The justice that the Innocence Project continues to restore one case at a time inspires me to give back to the system I was part of for so long. In November of 2010, I lost the use of my left arm from an altercation on the job that took the use of my shoulder from me. Having survived an on the job injury so physically debilitating, I have needed to remain strong emotionally and stay plugged in to several law enforcement facets. The time I have been down, I have undergone six surgeries in a 12-month period and watched my fellow officers, the ones I once referred to as great friends, evaporate. There is no self-pity to be read in this edition; instead, it paints the picture of how I came to reflect on these issues to provide logical input.
The past couple of years going through the process of retiring and walking away from the job I loved (albeit, involuntarily) have taught me several lessons. It has also provided me with countless time to reflect on my career, personal objectives, and the opportunity to research judicial and police corruption. Beyond self-reflection and unanswered career questions, it has given me plenty of time to read about cases being dismissed after wrongful convictions. The sheer numbers of innocent people being prosecuted is striking. The reasons vary of course but from my vantage point, I have been reading and studying the phenomena referred to by officers and court officials as “testilying.”
This will be an edition with many topics and several add-on’s. Today I will write about innocence and not understanding what that looks like to a police officer once they get on the wrong track and “feel” they are right. It starts with the introduction, the idea that the suspect is the right one, and there could be no other solution to the problem they are trying to solve. This is the investigative phase of the job officers do daily and gets them trapped into linear solutions that are difficult to see around. The cause is simply failure to look beyond their investigation. At times, it is easier to clear a case at the expense of someone that is obviously “guilty” instead of working backwards to determine their possible innocence. This is an investigative option that has detectives start with trying to prove the innocence of a suspect instead of the guilt… Some officers get one tracked and do not want to accept that there could be an alternative to what is obvious to their personal belief.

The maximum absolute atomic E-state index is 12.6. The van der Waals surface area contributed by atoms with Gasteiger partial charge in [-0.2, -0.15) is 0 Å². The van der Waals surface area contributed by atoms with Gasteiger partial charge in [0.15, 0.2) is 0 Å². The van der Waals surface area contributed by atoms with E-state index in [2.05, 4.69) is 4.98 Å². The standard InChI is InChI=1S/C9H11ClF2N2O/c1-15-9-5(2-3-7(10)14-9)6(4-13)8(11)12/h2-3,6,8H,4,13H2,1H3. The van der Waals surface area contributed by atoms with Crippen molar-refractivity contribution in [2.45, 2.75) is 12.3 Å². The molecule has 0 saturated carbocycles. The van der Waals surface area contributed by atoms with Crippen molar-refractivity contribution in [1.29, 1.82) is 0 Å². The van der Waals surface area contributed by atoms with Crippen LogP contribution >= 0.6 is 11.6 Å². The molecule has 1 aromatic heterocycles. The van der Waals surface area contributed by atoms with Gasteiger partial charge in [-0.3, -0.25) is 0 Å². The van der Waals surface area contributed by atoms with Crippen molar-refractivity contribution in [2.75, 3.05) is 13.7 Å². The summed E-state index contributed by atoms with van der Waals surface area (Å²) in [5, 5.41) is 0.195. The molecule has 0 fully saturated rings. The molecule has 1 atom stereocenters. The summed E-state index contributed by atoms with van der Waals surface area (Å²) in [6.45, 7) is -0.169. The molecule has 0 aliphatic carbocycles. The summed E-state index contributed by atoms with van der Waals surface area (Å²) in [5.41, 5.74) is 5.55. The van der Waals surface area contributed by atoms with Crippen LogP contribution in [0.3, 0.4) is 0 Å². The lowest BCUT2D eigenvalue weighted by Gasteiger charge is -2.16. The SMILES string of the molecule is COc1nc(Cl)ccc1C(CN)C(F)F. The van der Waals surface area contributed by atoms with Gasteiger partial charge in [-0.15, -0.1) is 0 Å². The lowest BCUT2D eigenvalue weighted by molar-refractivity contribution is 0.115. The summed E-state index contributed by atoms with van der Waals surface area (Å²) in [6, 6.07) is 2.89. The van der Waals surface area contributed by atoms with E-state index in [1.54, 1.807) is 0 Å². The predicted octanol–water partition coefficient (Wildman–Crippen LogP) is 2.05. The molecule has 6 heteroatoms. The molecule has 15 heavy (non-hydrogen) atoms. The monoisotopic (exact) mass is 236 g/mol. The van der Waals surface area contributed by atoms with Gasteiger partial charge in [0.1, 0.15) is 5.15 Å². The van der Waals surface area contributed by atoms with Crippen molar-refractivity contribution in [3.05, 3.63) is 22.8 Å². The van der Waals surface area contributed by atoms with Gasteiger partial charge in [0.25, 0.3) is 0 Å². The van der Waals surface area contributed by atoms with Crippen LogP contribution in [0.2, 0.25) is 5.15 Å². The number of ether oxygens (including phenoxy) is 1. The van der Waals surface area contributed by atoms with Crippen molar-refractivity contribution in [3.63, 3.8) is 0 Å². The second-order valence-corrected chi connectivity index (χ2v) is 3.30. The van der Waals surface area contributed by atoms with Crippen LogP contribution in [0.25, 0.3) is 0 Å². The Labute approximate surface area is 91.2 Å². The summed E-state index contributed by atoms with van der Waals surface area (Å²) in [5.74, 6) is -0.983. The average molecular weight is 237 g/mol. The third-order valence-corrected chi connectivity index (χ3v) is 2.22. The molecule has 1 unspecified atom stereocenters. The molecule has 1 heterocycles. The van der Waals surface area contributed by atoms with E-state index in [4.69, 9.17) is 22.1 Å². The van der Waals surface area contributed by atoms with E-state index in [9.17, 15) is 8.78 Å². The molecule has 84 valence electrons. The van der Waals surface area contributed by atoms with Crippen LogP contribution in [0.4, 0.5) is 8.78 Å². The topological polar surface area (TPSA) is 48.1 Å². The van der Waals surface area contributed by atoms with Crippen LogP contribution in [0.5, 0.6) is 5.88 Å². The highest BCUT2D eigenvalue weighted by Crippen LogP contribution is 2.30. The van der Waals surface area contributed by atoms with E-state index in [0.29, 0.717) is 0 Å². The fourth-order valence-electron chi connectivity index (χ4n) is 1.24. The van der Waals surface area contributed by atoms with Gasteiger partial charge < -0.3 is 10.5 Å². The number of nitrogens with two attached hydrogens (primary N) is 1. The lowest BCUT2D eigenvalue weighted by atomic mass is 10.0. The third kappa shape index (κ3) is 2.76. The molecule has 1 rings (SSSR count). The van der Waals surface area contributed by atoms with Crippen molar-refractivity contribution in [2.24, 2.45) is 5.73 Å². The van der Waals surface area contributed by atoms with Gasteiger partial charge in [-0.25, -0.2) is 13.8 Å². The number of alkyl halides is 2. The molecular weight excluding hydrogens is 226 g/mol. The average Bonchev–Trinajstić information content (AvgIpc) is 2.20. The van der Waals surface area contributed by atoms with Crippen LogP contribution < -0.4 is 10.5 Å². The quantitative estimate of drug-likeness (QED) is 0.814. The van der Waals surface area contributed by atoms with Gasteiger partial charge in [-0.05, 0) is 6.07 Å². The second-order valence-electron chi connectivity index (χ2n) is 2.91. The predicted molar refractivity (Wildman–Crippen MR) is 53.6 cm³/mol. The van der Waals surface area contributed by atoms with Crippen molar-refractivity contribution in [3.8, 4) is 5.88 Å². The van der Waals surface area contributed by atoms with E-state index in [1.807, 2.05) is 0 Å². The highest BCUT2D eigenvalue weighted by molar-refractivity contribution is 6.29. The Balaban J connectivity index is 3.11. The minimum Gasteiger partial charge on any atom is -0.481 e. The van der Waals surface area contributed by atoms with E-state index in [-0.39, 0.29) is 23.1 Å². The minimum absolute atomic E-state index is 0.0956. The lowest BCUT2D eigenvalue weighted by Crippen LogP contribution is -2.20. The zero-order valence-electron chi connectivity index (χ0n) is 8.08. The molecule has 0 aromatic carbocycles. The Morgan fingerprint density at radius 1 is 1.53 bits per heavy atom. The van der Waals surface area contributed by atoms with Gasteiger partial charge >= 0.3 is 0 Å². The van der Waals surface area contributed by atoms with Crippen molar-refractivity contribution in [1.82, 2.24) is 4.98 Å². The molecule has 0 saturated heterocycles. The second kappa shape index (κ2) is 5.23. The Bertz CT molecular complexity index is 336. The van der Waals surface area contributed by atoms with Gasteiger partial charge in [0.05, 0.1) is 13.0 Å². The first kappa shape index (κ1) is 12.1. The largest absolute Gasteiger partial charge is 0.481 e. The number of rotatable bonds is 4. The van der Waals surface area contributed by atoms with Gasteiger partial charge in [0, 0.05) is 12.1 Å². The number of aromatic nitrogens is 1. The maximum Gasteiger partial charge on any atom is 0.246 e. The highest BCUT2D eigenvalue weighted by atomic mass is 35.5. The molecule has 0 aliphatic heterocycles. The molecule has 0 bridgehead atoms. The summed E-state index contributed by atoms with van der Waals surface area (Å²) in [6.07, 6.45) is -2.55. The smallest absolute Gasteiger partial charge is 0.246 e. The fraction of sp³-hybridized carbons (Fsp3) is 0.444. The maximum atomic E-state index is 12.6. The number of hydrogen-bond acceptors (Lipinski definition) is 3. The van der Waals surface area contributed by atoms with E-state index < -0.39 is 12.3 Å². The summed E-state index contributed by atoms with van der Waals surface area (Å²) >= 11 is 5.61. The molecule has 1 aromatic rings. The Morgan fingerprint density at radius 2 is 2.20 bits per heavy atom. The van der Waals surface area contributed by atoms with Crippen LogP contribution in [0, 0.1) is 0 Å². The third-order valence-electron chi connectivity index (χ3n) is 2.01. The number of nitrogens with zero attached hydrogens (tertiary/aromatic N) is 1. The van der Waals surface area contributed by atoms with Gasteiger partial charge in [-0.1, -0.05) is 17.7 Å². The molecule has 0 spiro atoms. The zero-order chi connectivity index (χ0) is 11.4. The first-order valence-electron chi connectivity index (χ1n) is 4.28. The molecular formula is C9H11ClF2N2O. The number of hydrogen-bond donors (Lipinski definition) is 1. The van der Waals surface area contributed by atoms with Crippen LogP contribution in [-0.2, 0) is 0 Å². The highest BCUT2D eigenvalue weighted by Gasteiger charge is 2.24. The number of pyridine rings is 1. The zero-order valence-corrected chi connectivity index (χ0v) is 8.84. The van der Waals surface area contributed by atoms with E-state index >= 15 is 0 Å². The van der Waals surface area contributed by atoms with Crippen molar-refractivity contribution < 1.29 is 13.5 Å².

Cause and effect: Laziness, sloppy police work, and a heavy case load that budgetary issues and shortfalls force quick case management decisions that force poor results. Procedures to get cases solved or cleared and whatever way to do that is at the expense of what is most efficient and cost effective. Recently, a great example of this was a case a local police agency failed to investigate because of so many inputs coming from so many directions. Patrol was short handed, detectives had months of back logged cases, and people were transferred and no one knew where they were going. There is no “fault” to assign, but departments looking to save face find loopholes to fight another day at the expense of victims. This is as bad as malicious prosecutions because the people they are trying to protect get let down and cities seek to make the problems go away for self preservation. Now that I have your attention, next week, I will delve into what causes this type of thinking and work ethic and the answers may surprise the majority…
Thank you for reading as always,